Food titillates all the senses- facilitating a symphony of sorts. It is the medium for wholesome expression, information, feeling and response. Food satiates the most natural needs of a human- survival.
The experience starts with a low rumble in the pit of your belly. The rumble turns into a growling burn, resembling a fire. The blazing intensifies as the sound of the crackle on the pan lures it sensually. The sizzle then oozes an aroma that stealthily wafts to your stimulating your olfactory senses. You start to salivate as the glistening portion of food is enthroned on the platter. The serrated edge of your knife cuts into the plump piece of meat, and you pop the first bite. Bursts of Umami and slow satisfaction creep in.
Now that is an experience!
A full sensory journey that takes you through levels of emotion. Food is a powerful tool of communication that is unmatched by any regular form of communication. Gastronomy can breach any border; it stimulates the most natural conversation amongst humans and forms a connection beyond words.
Julia Child is the connoisseur of the art of communicating through food. Born, in Pasadena, California to John McWilliams Jr. and Carolyn McWilliams, Julia was the eldest of three siblings. After a couple of years in government service, she met her husband Paul Cushing Child in Ceylon while enlisted in OSS.
In 1948, when they moved to Paris, Julia was introduced to fine dining and refined cuisine. This started her culinary journey in Post War France, as she joined the Cordon Bleu and graduated in 1951.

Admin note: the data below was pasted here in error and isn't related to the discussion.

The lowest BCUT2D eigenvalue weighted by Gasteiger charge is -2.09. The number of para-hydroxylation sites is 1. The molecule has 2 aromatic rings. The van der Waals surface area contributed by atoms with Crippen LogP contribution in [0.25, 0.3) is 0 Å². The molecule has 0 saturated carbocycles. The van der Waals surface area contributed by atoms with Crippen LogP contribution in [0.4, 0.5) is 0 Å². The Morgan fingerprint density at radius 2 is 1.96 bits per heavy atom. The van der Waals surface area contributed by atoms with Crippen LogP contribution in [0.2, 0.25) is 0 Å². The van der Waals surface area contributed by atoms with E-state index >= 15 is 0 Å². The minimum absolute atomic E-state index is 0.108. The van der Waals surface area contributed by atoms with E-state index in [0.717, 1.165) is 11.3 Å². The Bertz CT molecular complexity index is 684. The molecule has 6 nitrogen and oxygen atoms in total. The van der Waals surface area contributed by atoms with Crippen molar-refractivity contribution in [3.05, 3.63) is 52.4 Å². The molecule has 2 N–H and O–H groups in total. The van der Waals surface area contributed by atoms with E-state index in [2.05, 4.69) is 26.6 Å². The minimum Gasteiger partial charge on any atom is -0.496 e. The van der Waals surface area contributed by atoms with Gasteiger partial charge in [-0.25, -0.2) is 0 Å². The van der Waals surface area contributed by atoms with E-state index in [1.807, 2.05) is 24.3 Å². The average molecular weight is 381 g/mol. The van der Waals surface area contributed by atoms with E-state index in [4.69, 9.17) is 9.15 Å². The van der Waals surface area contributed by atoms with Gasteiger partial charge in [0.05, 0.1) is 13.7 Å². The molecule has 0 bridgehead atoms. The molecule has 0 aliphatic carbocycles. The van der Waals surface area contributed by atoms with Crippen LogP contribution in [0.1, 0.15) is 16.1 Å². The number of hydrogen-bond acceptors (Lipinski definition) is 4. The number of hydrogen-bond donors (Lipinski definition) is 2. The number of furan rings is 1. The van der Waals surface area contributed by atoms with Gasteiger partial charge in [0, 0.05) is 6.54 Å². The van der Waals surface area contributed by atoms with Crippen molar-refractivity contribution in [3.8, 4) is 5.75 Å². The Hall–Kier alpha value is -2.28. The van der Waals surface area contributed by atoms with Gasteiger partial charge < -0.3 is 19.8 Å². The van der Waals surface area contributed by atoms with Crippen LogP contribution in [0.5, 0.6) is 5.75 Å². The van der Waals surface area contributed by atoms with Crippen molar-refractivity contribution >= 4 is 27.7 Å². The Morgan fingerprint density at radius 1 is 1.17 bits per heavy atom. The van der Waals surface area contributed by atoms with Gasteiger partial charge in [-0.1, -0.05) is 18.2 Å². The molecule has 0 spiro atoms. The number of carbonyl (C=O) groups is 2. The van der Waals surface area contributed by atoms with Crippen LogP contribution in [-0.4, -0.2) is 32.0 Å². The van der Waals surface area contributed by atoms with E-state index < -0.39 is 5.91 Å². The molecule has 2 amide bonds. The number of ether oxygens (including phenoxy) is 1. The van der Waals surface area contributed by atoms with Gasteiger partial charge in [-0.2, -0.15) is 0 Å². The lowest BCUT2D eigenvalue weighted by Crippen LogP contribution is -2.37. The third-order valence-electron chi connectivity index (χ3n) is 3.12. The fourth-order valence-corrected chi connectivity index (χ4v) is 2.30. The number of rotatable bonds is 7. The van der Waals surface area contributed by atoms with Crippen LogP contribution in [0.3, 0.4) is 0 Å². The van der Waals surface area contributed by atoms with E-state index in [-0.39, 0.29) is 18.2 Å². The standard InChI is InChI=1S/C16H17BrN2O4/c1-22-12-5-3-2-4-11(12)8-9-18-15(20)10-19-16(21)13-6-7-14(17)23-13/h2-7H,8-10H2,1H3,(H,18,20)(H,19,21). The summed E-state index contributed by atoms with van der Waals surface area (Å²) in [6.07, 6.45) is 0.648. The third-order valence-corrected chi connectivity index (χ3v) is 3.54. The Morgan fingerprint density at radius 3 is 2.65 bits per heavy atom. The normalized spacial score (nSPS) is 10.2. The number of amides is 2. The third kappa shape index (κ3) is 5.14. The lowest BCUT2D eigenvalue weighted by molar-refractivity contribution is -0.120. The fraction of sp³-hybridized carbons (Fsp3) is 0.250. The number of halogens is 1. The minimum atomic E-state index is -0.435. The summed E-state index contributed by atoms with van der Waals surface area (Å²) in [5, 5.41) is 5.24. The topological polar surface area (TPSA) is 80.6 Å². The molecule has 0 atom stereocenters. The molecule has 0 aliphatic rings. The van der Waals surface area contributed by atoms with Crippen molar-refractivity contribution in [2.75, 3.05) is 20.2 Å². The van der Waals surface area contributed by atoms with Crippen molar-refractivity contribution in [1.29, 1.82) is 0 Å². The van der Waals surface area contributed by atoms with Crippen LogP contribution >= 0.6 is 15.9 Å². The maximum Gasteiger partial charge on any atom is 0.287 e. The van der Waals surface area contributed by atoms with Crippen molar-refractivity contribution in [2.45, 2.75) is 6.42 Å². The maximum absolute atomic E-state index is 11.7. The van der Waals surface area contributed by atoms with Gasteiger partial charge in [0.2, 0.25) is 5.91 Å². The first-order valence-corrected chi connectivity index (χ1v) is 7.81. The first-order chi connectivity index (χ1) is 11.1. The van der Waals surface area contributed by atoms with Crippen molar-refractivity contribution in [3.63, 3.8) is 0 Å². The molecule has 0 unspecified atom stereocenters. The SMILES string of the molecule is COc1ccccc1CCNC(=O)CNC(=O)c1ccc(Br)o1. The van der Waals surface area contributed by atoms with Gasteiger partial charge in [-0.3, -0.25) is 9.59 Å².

Julia became the voice and face of cooking delicious food from a scratch in America when food options were limited to frozen, canned or processed foods. Learning from the French, she taught America how to cook, serve, and eat refined and delicious food. Then, along with Simone Beck and Louisette Bertholle began teaching cooking to Americans in Paris in her Paris kitchen, by the name- L’école des trois gourmandes. Soon, they co-authored their landmark publication- ‘Mastering the Art of French Cooking.’
Inspired by her illustrious life, almost 40 years later, an American bureaucrat by the name of Julie Powell, embarked on her own cooking journey. Julie embarked on a food blogging adventure, challenging herself to cook 524 recipes in 365 days. Powell’s herculean effort to learn French cooking in such a short time earned her an honorary diploma from the Le Cordon Bleu culinary institute.
Julie and Julia both found their voice in cooking. Cooking became their solace when nothing else in life was sure. It found ways to emote and express, that was unmatched. Cooking made Julia Child a global food icon, and Julie Powell a celebrated published food writer.
Food is a great way to bond and connect. On the Canadian travel show “Restaurants on the Edge”, heirloom recipes made brothers out of a revered Canadian chef and a humble St. Lucian restauranteur. They were different, they came from different lands, spoke different languages, and even were coloured differently. But the food on a plate spoke volumes as much as a written letter.
Food is an experience. It is a place for innovation, and sustainability. It is a reflection of the wisdom of our ancestors, our culture and our geography. It celebrates the best that the land has to offer. It is an unspoken bond that makes a stranger feel at home, beget the most genuine blessings, and is the centre of all celebration! Food is the expression of an Economy!